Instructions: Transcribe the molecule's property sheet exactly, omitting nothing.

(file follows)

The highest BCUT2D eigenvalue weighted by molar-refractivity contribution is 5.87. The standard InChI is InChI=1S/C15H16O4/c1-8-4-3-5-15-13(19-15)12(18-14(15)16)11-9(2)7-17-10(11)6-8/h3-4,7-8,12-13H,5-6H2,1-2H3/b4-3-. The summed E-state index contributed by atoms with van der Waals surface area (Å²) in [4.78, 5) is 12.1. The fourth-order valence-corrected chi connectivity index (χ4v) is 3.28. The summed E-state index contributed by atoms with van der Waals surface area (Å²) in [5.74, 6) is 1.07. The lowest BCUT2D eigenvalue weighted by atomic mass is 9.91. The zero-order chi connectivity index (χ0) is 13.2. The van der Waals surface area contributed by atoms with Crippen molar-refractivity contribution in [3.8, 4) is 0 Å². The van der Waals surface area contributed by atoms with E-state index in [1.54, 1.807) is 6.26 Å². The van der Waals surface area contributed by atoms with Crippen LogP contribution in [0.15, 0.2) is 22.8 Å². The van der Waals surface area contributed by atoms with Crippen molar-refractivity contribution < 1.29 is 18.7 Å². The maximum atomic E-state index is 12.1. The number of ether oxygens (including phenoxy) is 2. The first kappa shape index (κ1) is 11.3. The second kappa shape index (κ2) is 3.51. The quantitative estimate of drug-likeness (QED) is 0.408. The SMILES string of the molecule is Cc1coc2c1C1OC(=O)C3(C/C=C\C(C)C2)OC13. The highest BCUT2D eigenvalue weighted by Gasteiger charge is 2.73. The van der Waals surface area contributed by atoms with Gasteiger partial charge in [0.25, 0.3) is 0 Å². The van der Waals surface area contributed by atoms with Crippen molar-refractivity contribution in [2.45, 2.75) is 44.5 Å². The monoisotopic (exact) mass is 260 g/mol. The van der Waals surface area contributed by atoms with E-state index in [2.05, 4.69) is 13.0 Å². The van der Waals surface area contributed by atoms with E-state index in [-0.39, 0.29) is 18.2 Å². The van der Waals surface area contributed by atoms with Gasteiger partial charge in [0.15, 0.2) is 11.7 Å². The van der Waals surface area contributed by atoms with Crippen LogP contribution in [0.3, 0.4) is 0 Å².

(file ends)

The highest BCUT2D eigenvalue weighted by molar-refractivity contribution is 5.87. The standard InChI is InChI=1S/C15H16O4/c1-8-4-3-5-15-13(19-15)12(18-14(15)16)11-9(2)7-17-10(11)6-8/h3-4,7-8,12-13H,5-6H2,1-2H3/b4-3-. The summed E-state index contributed by atoms with van der Waals surface area (Å²) in [4.78, 5) is 12.1. The fourth-order valence-corrected chi connectivity index (χ4v) is 3.28. The summed E-state index contributed by atoms with van der Waals surface area (Å²) in [5.74, 6) is 1.07. The lowest BCUT2D eigenvalue weighted by atomic mass is 9.91. The zero-order chi connectivity index (χ0) is 13.2. The van der Waals surface area contributed by atoms with Crippen molar-refractivity contribution in [3.8, 4) is 0 Å². The van der Waals surface area contributed by atoms with E-state index in [1.54, 1.807) is 6.26 Å². The van der Waals surface area contributed by atoms with Crippen LogP contribution in [0.15, 0.2) is 22.8 Å². The van der Waals surface area contributed by atoms with Crippen molar-refractivity contribution < 1.29 is 18.7 Å². The maximum atomic E-state index is 12.1. The number of ether oxygens (including phenoxy) is 2. The first kappa shape index (κ1) is 11.3. The second kappa shape index (κ2) is 3.51. The quantitative estimate of drug-likeness (QED) is 0.408. The SMILES string of the molecule is Cc1coc2c1C1OC(=O)C3(C/C=C\C(C)C2)OC13. The highest BCUT2D eigenvalue weighted by Gasteiger charge is 2.73. The van der Waals surface area contributed by atoms with Gasteiger partial charge in [0.25, 0.3) is 0 Å². The van der Waals surface area contributed by atoms with Crippen molar-refractivity contribution in [2.45, 2.75) is 44.5 Å². The monoisotopic (exact) mass is 260 g/mol. The van der Waals surface area contributed by atoms with E-state index in [2.05, 4.69) is 13.0 Å². The van der Waals surface area contributed by atoms with E-state index in [-0.39, 0.29) is 18.2 Å². The van der Waals surface area contributed by atoms with Gasteiger partial charge in [0.15, 0.2) is 11.7 Å². The van der Waals surface area contributed by atoms with Crippen LogP contribution in [0.3, 0.4) is 0 Å².